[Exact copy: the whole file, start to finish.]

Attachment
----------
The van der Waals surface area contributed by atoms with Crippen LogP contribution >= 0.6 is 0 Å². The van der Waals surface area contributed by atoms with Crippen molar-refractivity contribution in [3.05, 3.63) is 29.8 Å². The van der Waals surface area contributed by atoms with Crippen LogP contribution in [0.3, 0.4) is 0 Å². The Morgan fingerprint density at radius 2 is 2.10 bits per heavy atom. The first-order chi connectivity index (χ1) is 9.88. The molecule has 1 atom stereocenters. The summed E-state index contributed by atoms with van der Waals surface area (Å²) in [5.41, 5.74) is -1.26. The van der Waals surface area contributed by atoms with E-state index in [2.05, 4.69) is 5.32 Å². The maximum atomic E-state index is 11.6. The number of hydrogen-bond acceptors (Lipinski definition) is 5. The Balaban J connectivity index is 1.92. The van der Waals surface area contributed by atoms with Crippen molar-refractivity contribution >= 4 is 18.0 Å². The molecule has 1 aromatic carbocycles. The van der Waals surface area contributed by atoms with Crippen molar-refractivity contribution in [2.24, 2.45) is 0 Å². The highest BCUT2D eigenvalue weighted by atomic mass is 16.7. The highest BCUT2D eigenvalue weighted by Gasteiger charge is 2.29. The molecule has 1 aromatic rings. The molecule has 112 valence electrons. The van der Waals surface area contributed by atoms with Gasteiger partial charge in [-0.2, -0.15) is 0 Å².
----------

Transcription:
The van der Waals surface area contributed by atoms with Crippen LogP contribution >= 0.6 is 0 Å². The van der Waals surface area contributed by atoms with Crippen molar-refractivity contribution in [3.05, 3.63) is 29.8 Å². The van der Waals surface area contributed by atoms with Crippen LogP contribution in [0.3, 0.4) is 0 Å². The Morgan fingerprint density at radius 2 is 2.10 bits per heavy atom. The first-order chi connectivity index (χ1) is 9.88. The molecule has 1 atom stereocenters. The summed E-state index contributed by atoms with van der Waals surface area (Å²) in [5.41, 5.74) is -1.26. The van der Waals surface area contributed by atoms with E-state index in [2.05, 4.69) is 5.32 Å². The maximum atomic E-state index is 11.6. The number of hydrogen-bond acceptors (Lipinski definition) is 5. The Balaban J connectivity index is 1.92. The van der Waals surface area contributed by atoms with Crippen molar-refractivity contribution >= 4 is 18.0 Å². The molecule has 1 aromatic carbocycles. The van der Waals surface area contributed by atoms with Crippen molar-refractivity contribution in [2.24, 2.45) is 0 Å². The highest BCUT2D eigenvalue weighted by atomic mass is 16.7. The highest BCUT2D eigenvalue weighted by Gasteiger charge is 2.29. The molecule has 1 aromatic rings. The molecule has 112 valence electrons. The van der Waals surface area contributed by atoms with Gasteiger partial charge in [-0.2, -0.15) is 0 Å².